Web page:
What to Look for in Boat Show Season

January 2014-22

Boat shows can be overwhelming—gleaming white fiberglass hulls of all sizes surround you in every direction, dozens of aluminum boats sit to your left and to your right with everything from sizzling-hot paint jobs to camo finish to shiny bare aluminum, and—wait a sec—those Jet Skis sure do look like a lot of fun!

So, how are you to make sense of it all? How can you intelligently shop the shows? And perhaps most important, once you’ve picked out the right type of boat how can you make sure you get the best deal available?

Boat Show Shopping, 101

Effective boat show shopping takes some preparation. Although the whole point of going to a show is to see a huge selection all at once, you should at least have a solid idea of what type of boat you’re looking for, before starting the shopping process. You don’t go to an automotive dealership without having narrowed down the field between an SUV, a pick-up, and a sport coupe, right? Think of boat show shopping the same way.

Before you pay the price of admission, you should know whether you’ll be best served by a fiberglass bay boat, an aluminum jon boat, or a cuddy cabin boat. So do some research ahead of time, and go to the show with a solid idea of what size boat is appropriate for your uses, which hull material is going to be best for you, and what the basic design should be.

Once you’re at the show, it’s time to get busy: start off by walking around and seeing which models catch your eye. Don’t let pricing drive you away from or attract you to specific boats just yet (you’ll see why in a moment). For this initial boat show shopping phase, just gather data. When you see any boat that could be a contender, grab a brochure and keep going.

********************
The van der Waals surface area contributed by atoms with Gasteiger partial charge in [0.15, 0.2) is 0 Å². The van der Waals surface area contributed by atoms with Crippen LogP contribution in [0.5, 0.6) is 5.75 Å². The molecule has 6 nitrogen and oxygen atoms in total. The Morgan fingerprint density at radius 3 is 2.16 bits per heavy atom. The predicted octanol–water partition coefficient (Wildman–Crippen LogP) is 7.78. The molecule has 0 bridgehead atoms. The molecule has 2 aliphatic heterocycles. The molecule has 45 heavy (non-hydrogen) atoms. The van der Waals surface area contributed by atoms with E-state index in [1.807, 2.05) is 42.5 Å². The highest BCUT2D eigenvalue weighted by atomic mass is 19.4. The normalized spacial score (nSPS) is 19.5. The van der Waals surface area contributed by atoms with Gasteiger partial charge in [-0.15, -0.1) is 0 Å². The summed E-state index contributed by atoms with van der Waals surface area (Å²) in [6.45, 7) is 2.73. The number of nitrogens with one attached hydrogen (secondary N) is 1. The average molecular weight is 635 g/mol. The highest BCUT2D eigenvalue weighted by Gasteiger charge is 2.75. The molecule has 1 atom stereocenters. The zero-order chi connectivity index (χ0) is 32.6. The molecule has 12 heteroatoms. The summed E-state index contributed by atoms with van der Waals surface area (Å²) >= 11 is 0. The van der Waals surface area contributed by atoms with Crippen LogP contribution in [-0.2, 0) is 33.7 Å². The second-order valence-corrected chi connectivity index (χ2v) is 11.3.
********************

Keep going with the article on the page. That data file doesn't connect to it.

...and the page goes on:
This should take you most of the morning, so now’s a great time to grab some lunch. Sit down, have a bite, and let your head clear a bit. You should have seen several dozen models of interest by now, and giving your brain some time to digest all of that info is a good move. When you feel ready to get started again, break out all of those catalogs, a pen, and some yellow sticky notes. At this point, you’ll probably discard a few makes and models which, after a bit of thought, don’t seem so good anymore. But in each catalog which still holds a boat of interest, use a yellow sticky note to mark the model’s page. Then get a show guide, and plot your course to visit each one.

Now that the field’s been whittled down a bit, start collecting hard numbers. But remember, just like buying a car or a computer, prices can be deceiving. That’s why you don’t want to let the price turn you off (or conversely, get you too excited) at the beginning of the process. After recording the “sticker” price, ask a sales rep to help you make a list of every option you need, and how much it adds to cost. Same goes for power plant options, which can make a huge difference in a boat’s bottom line. Smaller powerplants are less expensive, for sure, but remember that boats with max power (or close to it) usually have much better resale value, and are easier to sell a few years down the line. Also ask the rep about the hidden costs. Shipping, dealer prep and rigging, and tax and licensing fees, for example, are all things that often aren’t included in the sticker price you see on the boat. But you can bet you’re going to end up paying for them.

After working your way through the show again and gathering hard numbers on all your boats of interest, it’s time to break out a calculator. When you add up all those extra costs, the appeal of this model versus that one is likely to change around quite a bit. Take a coffee break, clear your head again, and sit down to make a new list of your top 10 contenders, ranked by price. Then, make a completely separate list ranking those 10 by sheer emotion—how the boat looks, its “wow” factor, and other things that just plain make you want it. Finally, make a third list ranking the same 10 boats by construction quality. Lay the three lists side by side, and a few models are going stand out, ranking at or near the top of all three lists. Eliminate as many of the other contenders as you can, and you’re ready to get serious about the remaining top three to five candidates.